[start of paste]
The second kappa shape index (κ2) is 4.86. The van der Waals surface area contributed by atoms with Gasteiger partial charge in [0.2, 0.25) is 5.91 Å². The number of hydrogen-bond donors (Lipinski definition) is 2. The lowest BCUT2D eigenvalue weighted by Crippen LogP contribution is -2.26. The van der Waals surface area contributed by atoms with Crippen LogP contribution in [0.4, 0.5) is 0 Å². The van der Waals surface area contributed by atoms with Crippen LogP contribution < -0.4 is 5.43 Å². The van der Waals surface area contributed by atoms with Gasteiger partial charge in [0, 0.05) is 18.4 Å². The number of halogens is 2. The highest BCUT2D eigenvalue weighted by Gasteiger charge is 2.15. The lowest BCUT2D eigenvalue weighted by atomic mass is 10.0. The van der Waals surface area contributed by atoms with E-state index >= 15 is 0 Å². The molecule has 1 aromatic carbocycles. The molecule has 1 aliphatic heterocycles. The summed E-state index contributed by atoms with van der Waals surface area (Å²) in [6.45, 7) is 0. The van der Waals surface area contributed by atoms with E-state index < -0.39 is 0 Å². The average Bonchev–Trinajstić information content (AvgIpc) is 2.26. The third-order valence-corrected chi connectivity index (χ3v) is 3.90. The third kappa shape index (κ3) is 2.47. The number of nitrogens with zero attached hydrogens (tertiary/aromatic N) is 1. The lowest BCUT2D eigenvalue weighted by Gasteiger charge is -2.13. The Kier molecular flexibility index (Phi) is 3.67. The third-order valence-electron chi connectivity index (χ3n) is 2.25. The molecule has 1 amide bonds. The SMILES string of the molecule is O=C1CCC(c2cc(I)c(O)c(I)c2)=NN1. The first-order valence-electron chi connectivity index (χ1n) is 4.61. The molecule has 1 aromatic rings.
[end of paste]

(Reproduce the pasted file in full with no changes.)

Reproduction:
The second kappa shape index (κ2) is 4.86. The van der Waals surface area contributed by atoms with Gasteiger partial charge in [0.2, 0.25) is 5.91 Å². The number of hydrogen-bond donors (Lipinski definition) is 2. The lowest BCUT2D eigenvalue weighted by Crippen LogP contribution is -2.26. The van der Waals surface area contributed by atoms with Crippen LogP contribution in [0.4, 0.5) is 0 Å². The van der Waals surface area contributed by atoms with Crippen LogP contribution < -0.4 is 5.43 Å². The van der Waals surface area contributed by atoms with Gasteiger partial charge in [0, 0.05) is 18.4 Å². The number of halogens is 2. The highest BCUT2D eigenvalue weighted by Gasteiger charge is 2.15. The lowest BCUT2D eigenvalue weighted by atomic mass is 10.0. The van der Waals surface area contributed by atoms with E-state index >= 15 is 0 Å². The molecule has 1 aromatic carbocycles. The molecule has 1 aliphatic heterocycles. The summed E-state index contributed by atoms with van der Waals surface area (Å²) in [6.45, 7) is 0. The van der Waals surface area contributed by atoms with E-state index < -0.39 is 0 Å². The average Bonchev–Trinajstić information content (AvgIpc) is 2.26. The third-order valence-corrected chi connectivity index (χ3v) is 3.90. The third kappa shape index (κ3) is 2.47. The number of nitrogens with zero attached hydrogens (tertiary/aromatic N) is 1. The lowest BCUT2D eigenvalue weighted by Gasteiger charge is -2.13. The Kier molecular flexibility index (Phi) is 3.67. The third-order valence-electron chi connectivity index (χ3n) is 2.25. The molecule has 1 amide bonds. The SMILES string of the molecule is O=C1CCC(c2cc(I)c(O)c(I)c2)=NN1. The first-order valence-electron chi connectivity index (χ1n) is 4.61. The molecule has 1 aromatic rings.